This figure shows a comparison among three PET samples in tension on the DMA: one with a uniform adhesive layer that performs well, one with a non-uniform layer that performs poorly, and one that is uncoated. A transition peak due to the adhesive is seen in tan δ around 40 °C in the “good” sample, whereas the “poor” sample shows a much smaller peak. Knowing the characteristics of good and poor samples enables quality control of the coating process and the finished product. Subtle transitions such as these require extremely high sensitivity and precision.

As materials and product development advance, scientists and engineers’ need additional testing capability with larger samples and higher forces. This need can come from a number of different places including:

  • Materials which cannot be miniaturized (such as 3D printed or composites)
  • High stiffness samples which require more force to deform
  • Real world conditions which require deformations outside the Linear Viscoelastic Regime (LVR)
  • Complex geometries that represent real world components

Often the data generated by these higher force tests are used directly in the design and verification of the material or product in its end use condition. As the tests and test samples begin to approximate real world conditions, the sample sizes and forces can get relatively high with applied forces of more than 10,000N and dynamic displacements of 10mm or more. High force DMA testing can look very different from traditional DMA testing in that it is often performed to learn specific information. These tests may include only the test variables which are applicable for the end use, even excluding temperature effects! For example, some customers may use high force DMA at room temperature as a quality control check for a vibration isolator or other finished components.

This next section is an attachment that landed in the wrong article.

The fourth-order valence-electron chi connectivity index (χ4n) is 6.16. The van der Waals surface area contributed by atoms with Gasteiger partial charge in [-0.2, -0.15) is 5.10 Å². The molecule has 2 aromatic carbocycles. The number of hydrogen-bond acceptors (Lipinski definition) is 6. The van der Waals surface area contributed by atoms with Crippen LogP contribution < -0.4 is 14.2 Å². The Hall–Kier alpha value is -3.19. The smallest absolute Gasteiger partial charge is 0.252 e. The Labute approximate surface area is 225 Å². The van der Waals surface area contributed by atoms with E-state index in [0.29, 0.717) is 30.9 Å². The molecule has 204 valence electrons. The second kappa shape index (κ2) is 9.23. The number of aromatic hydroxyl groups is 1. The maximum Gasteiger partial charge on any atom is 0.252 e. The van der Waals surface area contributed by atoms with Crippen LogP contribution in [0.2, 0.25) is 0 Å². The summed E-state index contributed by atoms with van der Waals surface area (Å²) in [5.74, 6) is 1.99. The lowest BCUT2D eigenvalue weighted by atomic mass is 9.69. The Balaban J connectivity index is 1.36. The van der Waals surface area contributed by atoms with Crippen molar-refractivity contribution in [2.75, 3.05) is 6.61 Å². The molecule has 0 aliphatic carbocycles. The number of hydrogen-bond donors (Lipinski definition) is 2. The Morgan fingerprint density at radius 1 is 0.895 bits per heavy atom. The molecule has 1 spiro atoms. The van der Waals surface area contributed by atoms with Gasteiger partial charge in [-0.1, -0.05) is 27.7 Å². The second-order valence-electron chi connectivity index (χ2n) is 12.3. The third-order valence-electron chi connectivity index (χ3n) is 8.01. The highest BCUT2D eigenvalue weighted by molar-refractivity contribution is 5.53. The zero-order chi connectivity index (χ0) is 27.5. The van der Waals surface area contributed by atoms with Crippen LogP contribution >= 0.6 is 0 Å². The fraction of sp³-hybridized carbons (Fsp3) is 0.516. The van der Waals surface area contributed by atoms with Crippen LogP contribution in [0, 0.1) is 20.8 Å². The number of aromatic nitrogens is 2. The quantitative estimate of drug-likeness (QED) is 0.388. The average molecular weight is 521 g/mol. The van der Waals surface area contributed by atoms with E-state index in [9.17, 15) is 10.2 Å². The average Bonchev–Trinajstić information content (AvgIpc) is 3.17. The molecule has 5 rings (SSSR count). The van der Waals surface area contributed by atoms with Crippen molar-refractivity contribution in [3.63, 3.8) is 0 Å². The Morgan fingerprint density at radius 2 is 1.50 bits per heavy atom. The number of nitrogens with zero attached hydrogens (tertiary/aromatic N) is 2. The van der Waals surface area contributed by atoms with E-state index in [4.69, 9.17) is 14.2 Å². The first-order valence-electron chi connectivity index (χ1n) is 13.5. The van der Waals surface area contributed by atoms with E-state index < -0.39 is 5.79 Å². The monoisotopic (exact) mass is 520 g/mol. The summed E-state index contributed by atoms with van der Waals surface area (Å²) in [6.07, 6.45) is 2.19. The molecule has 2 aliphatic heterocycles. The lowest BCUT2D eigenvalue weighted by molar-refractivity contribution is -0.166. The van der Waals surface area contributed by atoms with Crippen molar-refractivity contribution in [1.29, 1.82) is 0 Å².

Since these types of DMA tests are commonly performed later in the development cycle, they are typically run in conjunction with other strength and fatigue tests. Material strength, fatigue life, and DMA properties must all be considered together as materials and designs are iterated towards the final product.